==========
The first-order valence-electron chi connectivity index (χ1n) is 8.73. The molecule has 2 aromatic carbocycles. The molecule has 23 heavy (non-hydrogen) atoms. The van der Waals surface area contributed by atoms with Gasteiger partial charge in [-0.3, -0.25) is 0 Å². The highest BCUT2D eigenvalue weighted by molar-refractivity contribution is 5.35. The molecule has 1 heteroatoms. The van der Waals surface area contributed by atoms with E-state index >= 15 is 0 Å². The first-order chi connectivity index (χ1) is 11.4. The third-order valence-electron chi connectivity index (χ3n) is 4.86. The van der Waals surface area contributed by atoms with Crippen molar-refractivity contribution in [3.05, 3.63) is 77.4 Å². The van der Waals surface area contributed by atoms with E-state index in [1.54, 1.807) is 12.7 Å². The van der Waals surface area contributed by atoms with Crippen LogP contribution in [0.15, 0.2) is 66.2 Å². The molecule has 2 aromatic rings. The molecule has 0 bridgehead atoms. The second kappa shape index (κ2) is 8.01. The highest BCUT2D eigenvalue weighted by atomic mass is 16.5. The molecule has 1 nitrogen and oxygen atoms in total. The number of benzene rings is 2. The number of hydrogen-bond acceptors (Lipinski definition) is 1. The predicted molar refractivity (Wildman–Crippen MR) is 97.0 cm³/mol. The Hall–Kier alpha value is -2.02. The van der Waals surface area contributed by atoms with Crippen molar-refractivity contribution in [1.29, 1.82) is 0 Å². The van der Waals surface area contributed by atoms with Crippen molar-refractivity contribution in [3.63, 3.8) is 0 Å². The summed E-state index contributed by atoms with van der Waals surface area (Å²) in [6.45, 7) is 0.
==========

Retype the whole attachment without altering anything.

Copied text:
The first-order valence-electron chi connectivity index (χ1n) is 8.73. The molecule has 2 aromatic carbocycles. The molecule has 23 heavy (non-hydrogen) atoms. The van der Waals surface area contributed by atoms with Gasteiger partial charge in [-0.3, -0.25) is 0 Å². The highest BCUT2D eigenvalue weighted by molar-refractivity contribution is 5.35. The molecule has 1 heteroatoms. The van der Waals surface area contributed by atoms with E-state index >= 15 is 0 Å². The first-order chi connectivity index (χ1) is 11.4. The third-order valence-electron chi connectivity index (χ3n) is 4.86. The van der Waals surface area contributed by atoms with Crippen molar-refractivity contribution in [3.05, 3.63) is 77.4 Å². The van der Waals surface area contributed by atoms with E-state index in [1.54, 1.807) is 12.7 Å². The van der Waals surface area contributed by atoms with Crippen LogP contribution in [0.15, 0.2) is 66.2 Å². The molecule has 2 aromatic rings. The molecule has 0 bridgehead atoms. The second kappa shape index (κ2) is 8.01. The highest BCUT2D eigenvalue weighted by atomic mass is 16.5. The molecule has 1 nitrogen and oxygen atoms in total. The number of benzene rings is 2. The number of hydrogen-bond acceptors (Lipinski definition) is 1. The predicted molar refractivity (Wildman–Crippen MR) is 97.0 cm³/mol. The Hall–Kier alpha value is -2.02. The van der Waals surface area contributed by atoms with Crippen molar-refractivity contribution in [1.29, 1.82) is 0 Å². The van der Waals surface area contributed by atoms with Crippen molar-refractivity contribution in [3.63, 3.8) is 0 Å². The summed E-state index contributed by atoms with van der Waals surface area (Å²) in [6.45, 7) is 0.